Years ago, consumer packaged goods (CPG) executives measured the value stream from the point of production through the end use of their product. Today, that life cycle is a whole lot bigger. Not only are green-minded executives looking at life after first use for their products, they’re also looking upstream, adding supply chain to their oversight.
Understanding the complex supply chains associated with CPG and consumer products is a weighty endeavor. From identifying the different vendors and suppliers involved in the value stream, to the chain of custody of materials and products, to the distribution network for finished goods—it all culminates in a broad-scope view of a company’s total operational scope.
Until now, these different segments of supply chain have been siloed, handled by different facets of the business in pursuit of a common goal. Now, in the digital age, siloed operations are opening up, and supply chain foresight is vital for CPG and consumer products executives seeking to strengthen their company’s value stream.
Silos are crumbling
Supply chain has come to the forefront of CPG operations thanks to COVID-19. A true Black Swan event, it crippled global supply chains and strangled production for many companies. It’s easy to think back to the height of the pandemic, when shelves sat empty or unfilled for weeks at a time as producers either ramped up to meet increased demand or delayed production awaiting materials.
The turbulence caused by COVID-19 and the aftershocks following it have put supply chain operations front and center in the mind of discerning executives. Supply chains have the ability to impinge production, making them a foremost concern as CPG producers seek to satisfy growing demand for goods in an environment that’s increasingly hostile in terms of material availability, pricing and lead times.
CPG executives willing to pull down supply chain silos will gain powerful insights that improve operations. The foresight that comes with total supply chain visibility brings agility and flexibility to core production processes.
Supply chain foresight starts with mindset
Consumer products executives are known for their diverse methodologies. Some prefer a make-to-stock (MTS) approach; others, a make-to-order (MTO) strategy. Some are driven to reduce operational expenses; others prefer to focus on controlling COGS. Whatever the approach, it needs to fit with the company’s broader supply chain strategy.
Executive mindset needs to be broad when it comes to supply chain foresight. It’s not just about choosing the right supplier or ensuring visibility between custody points at a critical junction in the chain. Instead, it’s about implementing controls to prevent bottlenecks and building contingent strategies into the value stream—all in the name of ensuring production continues unimpeded.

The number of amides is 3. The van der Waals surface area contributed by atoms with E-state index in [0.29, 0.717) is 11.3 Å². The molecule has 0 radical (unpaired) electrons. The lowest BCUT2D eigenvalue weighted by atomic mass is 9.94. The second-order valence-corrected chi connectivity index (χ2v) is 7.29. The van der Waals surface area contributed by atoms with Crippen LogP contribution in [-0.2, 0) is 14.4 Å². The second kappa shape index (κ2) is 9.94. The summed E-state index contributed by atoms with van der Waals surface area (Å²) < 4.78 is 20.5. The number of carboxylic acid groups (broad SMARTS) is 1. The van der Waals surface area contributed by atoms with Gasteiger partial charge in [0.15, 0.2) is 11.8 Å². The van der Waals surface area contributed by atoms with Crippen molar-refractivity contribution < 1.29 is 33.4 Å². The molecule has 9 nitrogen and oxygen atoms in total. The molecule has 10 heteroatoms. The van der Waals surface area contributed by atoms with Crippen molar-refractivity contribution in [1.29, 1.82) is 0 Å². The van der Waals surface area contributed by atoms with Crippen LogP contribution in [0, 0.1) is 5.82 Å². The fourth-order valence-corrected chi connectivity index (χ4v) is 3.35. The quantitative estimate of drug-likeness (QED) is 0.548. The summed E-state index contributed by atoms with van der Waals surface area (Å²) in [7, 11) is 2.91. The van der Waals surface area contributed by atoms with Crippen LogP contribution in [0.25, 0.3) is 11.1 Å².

How can CPG executives put themselves in the right frame of mind to embrace modern supply chain ops as part of the value stream? By following tried-and-true tactics from the world’s largest and most successful CPG producers.
- Investing in supply chain technologies brings visibility to a broader swath of the value stream. Beyond knowing where materials or products are, smart products can prevent loss, mobilize contingencies and create efficiencies that trickle down to the bottom line.
- Supply chain diversification is imperative right now. It’s not only about finding optimal pricing; it’s also about restructuring supply chains for expediency, contingency, flexibility and, with any luck, scalability.
- Bringing end-to-end data aggregation to the supply chain puts executives in command of valuable data that informs better in-house operations. It becomes easier to pinpoint trends, spot anomalies and extrapolate projections that impact the broader value stream.
Above all, the ability of CPG executives to understand the value stream and its broad implications for production and distribution is paramount. As supply chains exert themselves more and more over producers, it becomes the duty of executive leadership to propose mitigative strategies that enable smoother production operations.
Facing down supply chain uncertainties
The relationship between supply chains and producers has often been reactionary. Manufacturers bulk up inventories when prices are good and supplies are plentiful, then pivot accordingly when downturns occur. It’s cyclical. Now, moving forward, it’s essential for manufacturing executives to exercise supply chain foresight, to adapt and adjust to supply chain obstacles instead of reacting to them.
Supply chain uncertainties will always exist—hopefully, in a capacity less than the current disruptions created by COVID-19. The good news is that, thanks to technology and hard lessons learned during the pandemic, it’s possible for manufacturers to identify supply chains as part of the broader value stream. CPG executives need to take a proactive approach to modulating supply and demand. It starts with emphasis on supply chain foresight.
Looking for experienced consumer products professionals to lead your company? Contact M&A Executive Search today to speak with consumer products recruiters and expert consultants who understand supply chains and the future challenges they face.